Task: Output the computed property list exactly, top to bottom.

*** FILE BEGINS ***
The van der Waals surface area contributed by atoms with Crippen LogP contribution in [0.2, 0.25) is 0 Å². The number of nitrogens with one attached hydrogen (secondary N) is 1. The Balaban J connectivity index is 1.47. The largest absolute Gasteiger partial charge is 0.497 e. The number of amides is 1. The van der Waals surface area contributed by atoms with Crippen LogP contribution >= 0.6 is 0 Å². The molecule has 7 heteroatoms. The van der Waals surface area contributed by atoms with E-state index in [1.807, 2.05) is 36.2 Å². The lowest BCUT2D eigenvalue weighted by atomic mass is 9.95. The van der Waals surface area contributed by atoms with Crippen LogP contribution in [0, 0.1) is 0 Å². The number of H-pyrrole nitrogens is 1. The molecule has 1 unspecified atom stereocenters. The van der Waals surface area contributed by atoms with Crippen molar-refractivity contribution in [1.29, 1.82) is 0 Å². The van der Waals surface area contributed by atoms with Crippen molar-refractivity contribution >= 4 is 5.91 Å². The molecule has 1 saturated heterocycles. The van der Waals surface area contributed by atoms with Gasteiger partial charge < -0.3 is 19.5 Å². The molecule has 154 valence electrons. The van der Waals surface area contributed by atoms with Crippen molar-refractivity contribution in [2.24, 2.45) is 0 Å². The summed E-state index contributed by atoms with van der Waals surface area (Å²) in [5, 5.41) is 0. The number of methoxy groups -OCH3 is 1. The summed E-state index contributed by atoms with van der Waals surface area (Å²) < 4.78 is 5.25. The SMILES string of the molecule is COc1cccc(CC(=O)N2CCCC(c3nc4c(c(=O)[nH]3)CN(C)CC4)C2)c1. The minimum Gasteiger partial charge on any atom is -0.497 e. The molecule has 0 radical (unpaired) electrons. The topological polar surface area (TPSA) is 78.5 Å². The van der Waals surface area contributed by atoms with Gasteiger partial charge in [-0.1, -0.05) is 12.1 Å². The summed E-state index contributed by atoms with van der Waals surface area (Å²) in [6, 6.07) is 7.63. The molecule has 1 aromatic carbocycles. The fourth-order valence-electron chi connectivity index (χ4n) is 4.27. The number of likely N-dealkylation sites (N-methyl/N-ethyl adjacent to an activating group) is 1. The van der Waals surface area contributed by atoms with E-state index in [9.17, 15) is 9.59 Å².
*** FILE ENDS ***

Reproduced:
The van der Waals surface area contributed by atoms with Crippen LogP contribution in [0.2, 0.25) is 0 Å². The number of nitrogens with one attached hydrogen (secondary N) is 1. The Balaban J connectivity index is 1.47. The largest absolute Gasteiger partial charge is 0.497 e. The number of amides is 1. The van der Waals surface area contributed by atoms with Crippen LogP contribution >= 0.6 is 0 Å². The molecule has 7 heteroatoms. The van der Waals surface area contributed by atoms with E-state index in [1.807, 2.05) is 36.2 Å². The lowest BCUT2D eigenvalue weighted by atomic mass is 9.95. The van der Waals surface area contributed by atoms with Crippen LogP contribution in [0, 0.1) is 0 Å². The number of H-pyrrole nitrogens is 1. The molecule has 1 unspecified atom stereocenters. The van der Waals surface area contributed by atoms with Crippen molar-refractivity contribution in [1.29, 1.82) is 0 Å². The van der Waals surface area contributed by atoms with Crippen molar-refractivity contribution >= 4 is 5.91 Å². The molecule has 1 saturated heterocycles. The van der Waals surface area contributed by atoms with Gasteiger partial charge < -0.3 is 19.5 Å². The molecule has 154 valence electrons. The van der Waals surface area contributed by atoms with Crippen molar-refractivity contribution in [2.24, 2.45) is 0 Å². The summed E-state index contributed by atoms with van der Waals surface area (Å²) in [5, 5.41) is 0. The number of methoxy groups -OCH3 is 1. The summed E-state index contributed by atoms with van der Waals surface area (Å²) < 4.78 is 5.25. The SMILES string of the molecule is COc1cccc(CC(=O)N2CCCC(c3nc4c(c(=O)[nH]3)CN(C)CC4)C2)c1. The minimum Gasteiger partial charge on any atom is -0.497 e. The molecule has 0 radical (unpaired) electrons. The topological polar surface area (TPSA) is 78.5 Å². The van der Waals surface area contributed by atoms with Gasteiger partial charge in [-0.1, -0.05) is 12.1 Å². The summed E-state index contributed by atoms with van der Waals surface area (Å²) in [6, 6.07) is 7.63. The molecule has 1 aromatic carbocycles. The fourth-order valence-electron chi connectivity index (χ4n) is 4.27. The number of likely N-dealkylation sites (N-methyl/N-ethyl adjacent to an activating group) is 1. The van der Waals surface area contributed by atoms with E-state index in [9.17, 15) is 9.59 Å².